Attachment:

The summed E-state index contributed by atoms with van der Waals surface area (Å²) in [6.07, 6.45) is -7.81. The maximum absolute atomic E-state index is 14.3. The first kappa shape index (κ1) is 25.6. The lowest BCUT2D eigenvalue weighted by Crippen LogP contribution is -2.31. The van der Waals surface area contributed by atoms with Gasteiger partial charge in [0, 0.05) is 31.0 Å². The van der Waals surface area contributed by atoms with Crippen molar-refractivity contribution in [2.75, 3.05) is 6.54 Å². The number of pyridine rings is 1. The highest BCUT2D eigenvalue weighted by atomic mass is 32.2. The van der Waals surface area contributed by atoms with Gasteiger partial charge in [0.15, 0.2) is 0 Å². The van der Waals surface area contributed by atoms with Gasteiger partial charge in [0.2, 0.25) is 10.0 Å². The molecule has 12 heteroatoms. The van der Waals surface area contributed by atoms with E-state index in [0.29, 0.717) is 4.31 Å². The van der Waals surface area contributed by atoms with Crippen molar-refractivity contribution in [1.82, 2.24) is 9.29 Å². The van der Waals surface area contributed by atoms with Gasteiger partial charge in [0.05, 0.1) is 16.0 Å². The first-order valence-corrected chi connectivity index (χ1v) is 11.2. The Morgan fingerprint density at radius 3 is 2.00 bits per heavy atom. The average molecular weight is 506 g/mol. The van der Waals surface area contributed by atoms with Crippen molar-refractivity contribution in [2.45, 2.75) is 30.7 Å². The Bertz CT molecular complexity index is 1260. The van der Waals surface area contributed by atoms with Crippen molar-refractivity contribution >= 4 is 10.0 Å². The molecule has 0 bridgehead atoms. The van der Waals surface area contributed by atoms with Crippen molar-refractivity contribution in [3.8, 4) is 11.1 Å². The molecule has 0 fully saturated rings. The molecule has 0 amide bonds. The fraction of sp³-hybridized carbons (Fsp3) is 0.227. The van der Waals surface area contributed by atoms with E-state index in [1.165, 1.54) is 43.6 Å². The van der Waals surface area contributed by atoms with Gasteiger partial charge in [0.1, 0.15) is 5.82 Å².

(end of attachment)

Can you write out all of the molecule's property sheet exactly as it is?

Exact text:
The summed E-state index contributed by atoms with van der Waals surface area (Å²) in [6.07, 6.45) is -7.81. The maximum absolute atomic E-state index is 14.3. The first kappa shape index (κ1) is 25.6. The lowest BCUT2D eigenvalue weighted by Crippen LogP contribution is -2.31. The van der Waals surface area contributed by atoms with Gasteiger partial charge in [0, 0.05) is 31.0 Å². The van der Waals surface area contributed by atoms with Crippen molar-refractivity contribution in [2.75, 3.05) is 6.54 Å². The number of pyridine rings is 1. The highest BCUT2D eigenvalue weighted by atomic mass is 32.2. The van der Waals surface area contributed by atoms with Gasteiger partial charge in [0.15, 0.2) is 0 Å². The van der Waals surface area contributed by atoms with Gasteiger partial charge in [0.2, 0.25) is 10.0 Å². The molecule has 12 heteroatoms. The van der Waals surface area contributed by atoms with E-state index in [0.29, 0.717) is 4.31 Å². The van der Waals surface area contributed by atoms with Crippen molar-refractivity contribution in [1.82, 2.24) is 9.29 Å². The van der Waals surface area contributed by atoms with Gasteiger partial charge in [0.05, 0.1) is 16.0 Å². The first-order valence-corrected chi connectivity index (χ1v) is 11.2. The Morgan fingerprint density at radius 3 is 2.00 bits per heavy atom. The average molecular weight is 506 g/mol. The van der Waals surface area contributed by atoms with Crippen molar-refractivity contribution in [2.45, 2.75) is 30.7 Å². The Bertz CT molecular complexity index is 1260. The van der Waals surface area contributed by atoms with Crippen molar-refractivity contribution >= 4 is 10.0 Å². The molecule has 0 bridgehead atoms. The van der Waals surface area contributed by atoms with Crippen molar-refractivity contribution in [3.8, 4) is 11.1 Å². The molecule has 0 fully saturated rings. The molecule has 0 amide bonds. The fraction of sp³-hybridized carbons (Fsp3) is 0.227. The van der Waals surface area contributed by atoms with E-state index in [1.165, 1.54) is 43.6 Å². The van der Waals surface area contributed by atoms with Gasteiger partial charge in [0.1, 0.15) is 5.82 Å².